So, I decided to look for restart, back to ground floor, starting from below. With no experience in technical skills, I tried to look for different career than what I had at that time. I will tell more about the details on another post. 🙂
I resigned Accenture because I needed a different career path towards my goal. I believed that Accenture couldn’t be aligned with my vision and what I would like to be in the future. It was not because I wanted a better cash or if Accenture treated me badly. In fact, I had a great time at Accenture and several times I met my previous bosses, they kept asking me if I want to return.
It is alright if you decide to split with your employer because you envision yourself a different way than what your employer can provide. And it is certainly not a fault of the employer, neither yours. Your employer also does not have a right to control your aspiration, or even forbid you to pursue what you want to do. It is just natural that people look for something else that is more suitable with their aspiration. Employee and employer need to have “click” on their vision so both of them can move forward. If it is not, then a bigger problem can arise from within.
Final Chapter: My Boss Reaction
I told my boss that I wanted to resign right after I signed my contract with my new employer. He seemed very cool about it. I think that he already expected that and was just waiting countdown before I finally told him that I was resigning. He asked me the reason, and I told him my passion and my ultimate goal that I believe that I couldn’t get from Accenture. I also said that he might already know since the time I asked him for recommendation letters for my master’s degree.
From some gossips I heard from my friends, right after I told him, he told all other higher ups that I was resigning. He got additional headache because he thought, not again, another person was going to resign from his team. So practically the news was spread in a matter of minutes even before I launched my e-mail to HR. 😛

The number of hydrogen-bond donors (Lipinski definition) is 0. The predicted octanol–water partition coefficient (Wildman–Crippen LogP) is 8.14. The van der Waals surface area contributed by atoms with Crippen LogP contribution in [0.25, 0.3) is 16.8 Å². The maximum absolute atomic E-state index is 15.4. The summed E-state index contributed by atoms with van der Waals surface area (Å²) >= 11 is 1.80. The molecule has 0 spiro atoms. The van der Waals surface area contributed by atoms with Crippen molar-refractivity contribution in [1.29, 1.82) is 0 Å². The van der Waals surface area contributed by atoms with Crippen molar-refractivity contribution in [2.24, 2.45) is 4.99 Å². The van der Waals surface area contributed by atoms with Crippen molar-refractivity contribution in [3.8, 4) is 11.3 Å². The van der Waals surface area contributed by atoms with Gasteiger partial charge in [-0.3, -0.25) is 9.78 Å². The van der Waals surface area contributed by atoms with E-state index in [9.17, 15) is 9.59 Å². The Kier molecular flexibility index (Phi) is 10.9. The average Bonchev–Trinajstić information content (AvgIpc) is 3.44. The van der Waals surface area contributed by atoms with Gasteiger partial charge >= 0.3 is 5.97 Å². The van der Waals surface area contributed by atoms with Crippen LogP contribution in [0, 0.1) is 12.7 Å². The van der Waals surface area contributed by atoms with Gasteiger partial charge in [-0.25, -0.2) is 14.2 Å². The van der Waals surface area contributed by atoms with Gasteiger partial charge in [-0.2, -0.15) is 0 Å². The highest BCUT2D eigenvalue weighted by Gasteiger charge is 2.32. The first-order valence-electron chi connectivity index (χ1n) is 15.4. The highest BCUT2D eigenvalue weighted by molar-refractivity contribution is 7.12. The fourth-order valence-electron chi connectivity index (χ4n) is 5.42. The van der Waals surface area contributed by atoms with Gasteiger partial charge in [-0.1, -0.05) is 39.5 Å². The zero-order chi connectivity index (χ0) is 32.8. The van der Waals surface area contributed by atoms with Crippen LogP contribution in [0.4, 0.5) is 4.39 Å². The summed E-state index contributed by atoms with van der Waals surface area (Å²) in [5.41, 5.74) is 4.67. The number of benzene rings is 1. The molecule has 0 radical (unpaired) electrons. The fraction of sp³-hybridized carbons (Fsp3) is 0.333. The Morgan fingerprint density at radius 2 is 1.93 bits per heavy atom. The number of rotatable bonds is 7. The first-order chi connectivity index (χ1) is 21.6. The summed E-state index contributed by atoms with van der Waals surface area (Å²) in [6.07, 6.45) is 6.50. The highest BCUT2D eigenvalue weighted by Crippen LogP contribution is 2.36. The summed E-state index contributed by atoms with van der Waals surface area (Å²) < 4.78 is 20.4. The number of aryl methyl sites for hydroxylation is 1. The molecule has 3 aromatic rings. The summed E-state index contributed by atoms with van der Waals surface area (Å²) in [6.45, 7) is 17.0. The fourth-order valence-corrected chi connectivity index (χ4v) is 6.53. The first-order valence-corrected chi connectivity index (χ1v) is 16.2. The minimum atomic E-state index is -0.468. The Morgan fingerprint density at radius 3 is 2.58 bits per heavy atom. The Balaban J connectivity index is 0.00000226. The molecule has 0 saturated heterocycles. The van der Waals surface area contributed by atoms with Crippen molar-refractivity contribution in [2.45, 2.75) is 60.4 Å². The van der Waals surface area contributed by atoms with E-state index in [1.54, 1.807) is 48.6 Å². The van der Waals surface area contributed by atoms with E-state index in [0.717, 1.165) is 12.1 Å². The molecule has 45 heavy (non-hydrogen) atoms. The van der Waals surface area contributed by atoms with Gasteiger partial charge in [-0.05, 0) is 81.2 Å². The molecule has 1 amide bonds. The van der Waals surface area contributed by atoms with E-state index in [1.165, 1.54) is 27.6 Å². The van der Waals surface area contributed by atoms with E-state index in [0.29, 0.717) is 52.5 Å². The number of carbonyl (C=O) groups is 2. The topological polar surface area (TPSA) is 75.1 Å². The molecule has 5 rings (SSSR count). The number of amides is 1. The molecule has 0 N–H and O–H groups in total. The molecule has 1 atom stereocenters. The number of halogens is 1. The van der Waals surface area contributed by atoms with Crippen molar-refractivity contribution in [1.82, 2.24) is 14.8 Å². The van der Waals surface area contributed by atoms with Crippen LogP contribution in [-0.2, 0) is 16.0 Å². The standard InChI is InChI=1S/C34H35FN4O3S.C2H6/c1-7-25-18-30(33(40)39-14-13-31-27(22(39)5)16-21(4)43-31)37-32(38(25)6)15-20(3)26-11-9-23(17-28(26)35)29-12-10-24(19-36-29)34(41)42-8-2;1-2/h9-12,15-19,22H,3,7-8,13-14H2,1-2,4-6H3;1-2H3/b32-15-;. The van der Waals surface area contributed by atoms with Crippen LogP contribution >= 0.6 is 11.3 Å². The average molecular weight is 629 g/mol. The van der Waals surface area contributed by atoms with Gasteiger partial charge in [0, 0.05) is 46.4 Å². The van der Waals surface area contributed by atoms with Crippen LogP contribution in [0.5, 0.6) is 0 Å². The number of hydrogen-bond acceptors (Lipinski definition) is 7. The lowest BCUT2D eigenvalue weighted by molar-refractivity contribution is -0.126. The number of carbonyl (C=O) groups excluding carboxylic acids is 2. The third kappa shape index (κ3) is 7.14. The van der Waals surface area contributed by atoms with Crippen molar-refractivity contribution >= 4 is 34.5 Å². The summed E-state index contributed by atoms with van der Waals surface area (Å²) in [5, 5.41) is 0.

This is truly inspiring. I’ve had a journey similar to yours, albeit a shorter one – 9 months in procurement consulting after graduation in May 2019, switched to a developer role in March 2020 and now I’m writing my SOP for the Fall 2021 intake! Though I know I want to do a Masters in CS I not sure about the specialization, and due to personal reasons, I can’t afford to take my time to figure out the specialization and apply in future cycles. I read your statement “I didn’t know what I am going to focus for my master’s degree”. I also read your Letter of Intent or TUM, its raw and amazing. How did you finally decide on a specialization within your Master’s degree in CS?
Thank you for your appreciation! Basically after 3 years working in technology industry, I found my interest in programming in low-level programming and native languages such as C++. Initially, I didn’t intend to focus computer security as I have completed recently. But, i found that it can be a perfect way to continue working in my area of interests since many topics in computer security relates to native and low-level programming.
For me, this self-realization did not happen instantly. I suggest you really give yourself a time to get a grip of what you want to do in the long term. Because, once you pick your focus on your master study, it will be both difficult and wasteful if eventually it does not match with your expectation.
Actually I also have a similar personal reasons like yours and give myself lots of constraints. In the last few months, I was quite frustrated and depressed with this constraint. I don’t know what your personal reason is, but if you can, try to negotiate with yourself to relax the constraint and limitation you put on yourself. Basically, sometimes we just need to give us more time to make a perfect step 🙂